How diverse is diverse?
Carnegie Mellon President Jared L. Cohon addressed an audience January 16 on the status of campus diversity. “In addition to understanding our [current] problems, we have also made some concrete progress,” Cohon said. However, according to findings from a recent national study, CMU may have more work ahead than expected to increase diversity on campus.
The James Irvine Foundation, a non-profit group in San Francisco, performed the study “in response to the increasing number of students who fall into the ‘race/ethnicity unknown’ category of post-secondary demographic data.” According to the study, the “other” race category typically found on the standard college admissions application might be a source of inconsistency between reported and actual campus demographics.
“Our findings suggest that, overall, a sizeable portion of students in the ‘unknown’ category are white,” stated the James Irvine Foundation, “in addition to multiracial students who may have selected white as one of their categories.” The foundation conducted the study after gathering and comparing data from a survey of three private colleges in California. The foundation then compared the survey data to data attained from U.S. Department of Education’s Integrated Postsecondary Education Data System (IPED), which collects student data from all universities.
Results showed that in one of the colleges, the number of students classifying themselves as white rose to 70 percent after they were admitted, compared to only 42 percent beforehand. Meanwhile, the proportion of students of unknown race dropped from 32 percent to 4 percent.
The results of the study were significant enough to suggest that inaccurate student demographics may be a growing trend for universities across the country, making efforts to increase diversity on campuses even more challenging.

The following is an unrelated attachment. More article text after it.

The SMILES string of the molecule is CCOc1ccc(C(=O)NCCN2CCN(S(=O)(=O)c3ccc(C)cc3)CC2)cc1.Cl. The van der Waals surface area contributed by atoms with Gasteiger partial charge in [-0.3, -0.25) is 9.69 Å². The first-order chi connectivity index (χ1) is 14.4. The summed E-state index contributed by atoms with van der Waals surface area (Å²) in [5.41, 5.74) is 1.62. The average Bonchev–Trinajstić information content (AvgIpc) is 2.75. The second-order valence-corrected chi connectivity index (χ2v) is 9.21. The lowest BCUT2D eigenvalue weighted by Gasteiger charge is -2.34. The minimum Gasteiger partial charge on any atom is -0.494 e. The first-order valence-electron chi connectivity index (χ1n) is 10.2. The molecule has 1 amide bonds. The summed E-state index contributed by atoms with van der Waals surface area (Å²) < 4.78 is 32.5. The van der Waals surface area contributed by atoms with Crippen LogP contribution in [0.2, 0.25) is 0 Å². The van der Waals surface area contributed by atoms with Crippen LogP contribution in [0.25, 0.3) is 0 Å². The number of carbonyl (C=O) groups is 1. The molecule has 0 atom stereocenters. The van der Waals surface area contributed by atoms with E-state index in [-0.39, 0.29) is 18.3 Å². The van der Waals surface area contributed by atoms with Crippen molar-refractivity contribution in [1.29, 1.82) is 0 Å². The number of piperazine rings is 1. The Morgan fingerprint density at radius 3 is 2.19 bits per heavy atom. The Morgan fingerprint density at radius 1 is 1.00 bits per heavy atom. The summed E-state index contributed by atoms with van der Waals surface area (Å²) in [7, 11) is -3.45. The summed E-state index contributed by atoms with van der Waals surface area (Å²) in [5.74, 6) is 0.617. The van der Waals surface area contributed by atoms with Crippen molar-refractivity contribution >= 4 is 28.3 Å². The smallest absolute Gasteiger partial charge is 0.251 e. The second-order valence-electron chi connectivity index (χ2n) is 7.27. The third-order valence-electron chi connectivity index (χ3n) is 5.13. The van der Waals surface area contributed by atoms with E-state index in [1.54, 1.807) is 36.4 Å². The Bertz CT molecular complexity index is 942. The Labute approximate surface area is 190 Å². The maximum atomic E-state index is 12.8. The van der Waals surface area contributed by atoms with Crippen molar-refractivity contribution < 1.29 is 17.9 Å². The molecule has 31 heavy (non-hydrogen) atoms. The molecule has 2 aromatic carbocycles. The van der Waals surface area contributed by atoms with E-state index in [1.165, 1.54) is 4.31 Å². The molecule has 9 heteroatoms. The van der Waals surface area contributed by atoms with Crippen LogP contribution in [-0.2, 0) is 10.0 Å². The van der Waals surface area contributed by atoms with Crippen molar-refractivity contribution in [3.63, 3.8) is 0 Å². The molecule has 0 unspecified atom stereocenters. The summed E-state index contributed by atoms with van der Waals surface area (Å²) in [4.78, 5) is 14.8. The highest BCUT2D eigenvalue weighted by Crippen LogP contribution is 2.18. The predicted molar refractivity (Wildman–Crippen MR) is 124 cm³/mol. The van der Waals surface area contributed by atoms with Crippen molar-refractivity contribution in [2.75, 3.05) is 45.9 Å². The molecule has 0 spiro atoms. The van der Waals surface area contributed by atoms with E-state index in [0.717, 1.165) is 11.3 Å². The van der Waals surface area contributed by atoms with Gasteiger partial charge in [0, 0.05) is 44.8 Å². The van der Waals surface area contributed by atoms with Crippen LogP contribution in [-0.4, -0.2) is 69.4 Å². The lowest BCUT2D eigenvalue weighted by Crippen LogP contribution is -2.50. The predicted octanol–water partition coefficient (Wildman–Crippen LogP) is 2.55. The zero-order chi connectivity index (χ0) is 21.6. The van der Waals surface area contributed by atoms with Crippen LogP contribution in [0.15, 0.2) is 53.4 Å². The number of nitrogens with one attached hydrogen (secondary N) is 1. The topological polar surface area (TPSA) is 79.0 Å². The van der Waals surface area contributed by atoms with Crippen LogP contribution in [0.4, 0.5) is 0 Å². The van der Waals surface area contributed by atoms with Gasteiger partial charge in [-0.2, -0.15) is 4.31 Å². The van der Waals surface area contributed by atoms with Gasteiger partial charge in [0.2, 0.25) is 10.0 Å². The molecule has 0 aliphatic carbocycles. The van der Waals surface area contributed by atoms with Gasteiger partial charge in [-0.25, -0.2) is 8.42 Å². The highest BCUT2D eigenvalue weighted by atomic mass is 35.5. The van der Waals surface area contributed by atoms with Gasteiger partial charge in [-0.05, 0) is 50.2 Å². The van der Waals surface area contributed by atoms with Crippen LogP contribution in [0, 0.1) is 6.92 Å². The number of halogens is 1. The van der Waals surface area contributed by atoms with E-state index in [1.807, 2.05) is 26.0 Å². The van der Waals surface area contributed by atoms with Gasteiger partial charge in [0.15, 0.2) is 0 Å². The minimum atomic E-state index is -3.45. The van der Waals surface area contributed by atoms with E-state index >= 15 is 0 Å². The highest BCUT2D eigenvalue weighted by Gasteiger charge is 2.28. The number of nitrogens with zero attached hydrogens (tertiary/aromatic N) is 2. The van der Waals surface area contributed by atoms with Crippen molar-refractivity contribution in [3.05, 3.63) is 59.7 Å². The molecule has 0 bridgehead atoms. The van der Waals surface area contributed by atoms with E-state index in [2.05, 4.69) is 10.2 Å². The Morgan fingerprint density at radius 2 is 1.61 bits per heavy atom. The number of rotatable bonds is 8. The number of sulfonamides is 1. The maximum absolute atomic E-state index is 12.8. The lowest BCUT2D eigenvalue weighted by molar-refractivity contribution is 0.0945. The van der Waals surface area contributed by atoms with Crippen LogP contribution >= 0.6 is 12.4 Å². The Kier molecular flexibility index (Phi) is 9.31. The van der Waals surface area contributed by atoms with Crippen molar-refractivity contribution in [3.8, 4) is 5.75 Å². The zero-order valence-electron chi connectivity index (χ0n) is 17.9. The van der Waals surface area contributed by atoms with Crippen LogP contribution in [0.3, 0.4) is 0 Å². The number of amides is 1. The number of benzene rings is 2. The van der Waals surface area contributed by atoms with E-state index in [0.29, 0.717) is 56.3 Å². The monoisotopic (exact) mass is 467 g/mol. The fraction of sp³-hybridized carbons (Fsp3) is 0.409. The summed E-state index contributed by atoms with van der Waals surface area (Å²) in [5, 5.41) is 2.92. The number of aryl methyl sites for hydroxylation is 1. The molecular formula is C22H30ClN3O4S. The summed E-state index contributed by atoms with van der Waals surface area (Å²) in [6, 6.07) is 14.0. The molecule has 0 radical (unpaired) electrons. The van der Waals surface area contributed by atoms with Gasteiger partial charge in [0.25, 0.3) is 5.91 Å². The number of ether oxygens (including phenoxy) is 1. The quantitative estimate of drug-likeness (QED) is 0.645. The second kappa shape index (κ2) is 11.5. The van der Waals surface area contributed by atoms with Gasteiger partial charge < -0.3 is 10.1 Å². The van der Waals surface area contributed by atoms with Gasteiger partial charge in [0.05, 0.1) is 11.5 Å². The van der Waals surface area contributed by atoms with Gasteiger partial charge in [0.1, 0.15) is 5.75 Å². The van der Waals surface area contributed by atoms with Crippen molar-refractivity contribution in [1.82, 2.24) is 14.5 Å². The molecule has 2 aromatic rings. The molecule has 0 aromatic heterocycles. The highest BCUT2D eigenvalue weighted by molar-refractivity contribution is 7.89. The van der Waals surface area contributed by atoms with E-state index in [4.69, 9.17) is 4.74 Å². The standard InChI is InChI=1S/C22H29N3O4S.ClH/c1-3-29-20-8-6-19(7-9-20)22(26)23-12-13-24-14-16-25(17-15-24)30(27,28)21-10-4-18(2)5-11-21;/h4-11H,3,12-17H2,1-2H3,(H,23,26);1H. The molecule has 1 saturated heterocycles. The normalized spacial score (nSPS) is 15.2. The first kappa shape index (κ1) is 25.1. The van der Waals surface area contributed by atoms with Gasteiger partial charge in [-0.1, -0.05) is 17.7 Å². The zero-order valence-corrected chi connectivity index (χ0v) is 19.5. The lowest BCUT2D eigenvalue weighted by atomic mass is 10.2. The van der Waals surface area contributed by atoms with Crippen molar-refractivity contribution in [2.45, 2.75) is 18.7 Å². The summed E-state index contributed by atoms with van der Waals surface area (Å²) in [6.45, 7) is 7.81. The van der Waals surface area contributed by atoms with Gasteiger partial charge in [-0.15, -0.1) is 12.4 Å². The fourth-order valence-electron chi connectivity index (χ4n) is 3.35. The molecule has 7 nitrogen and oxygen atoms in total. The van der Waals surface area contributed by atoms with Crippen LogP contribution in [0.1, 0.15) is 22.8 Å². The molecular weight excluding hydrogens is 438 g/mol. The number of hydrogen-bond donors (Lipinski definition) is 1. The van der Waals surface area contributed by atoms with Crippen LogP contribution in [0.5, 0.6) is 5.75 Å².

On Carnegie Mellon’s campus, the state of diversity has been closely followed since 1999 when Cohon created the Diversity Advisory Council. In its 2006 annual report, the DAC stated, “We are committed to establishing a campus culture that reflects a fundamental respect for different ways of living, working, and learning.”
Associate dean and civil and environmental engineering professor Jim Garrett currently serves as chair to the undergraduate student work group that helped to gather statistical data on CMU’s undergraduate student population. “President Cohon has often reminded us that increasing the diversity of all facets of our campus community is a strategic objective for his administration,” said Garrett. “Most of us would question how we could educate an effective business leader, engineer, or social scientist without providing them such a diverse environment.”
According to the DAC’s 2006 report, CMU’s undergraduate enrollment of minority students is improving. “White American students, typically thought of as the majority, are now slightly fewer in numbers than international and minority undergraduates combined,” the report stated. “There has been a significant change in the composition of the undergraduate student body over the last decade.”
However, the findings of the recently performed study by the James Irvine Foundation could have implications on CMU’s true demographic status. Students of unknown race make up at least 10 percent of CMU’s campus, according to the findings within the report.
“Sans diversity, we limit the set of life experiences that are applied, and as a result, we pay an opportunity cost,” Garrett said.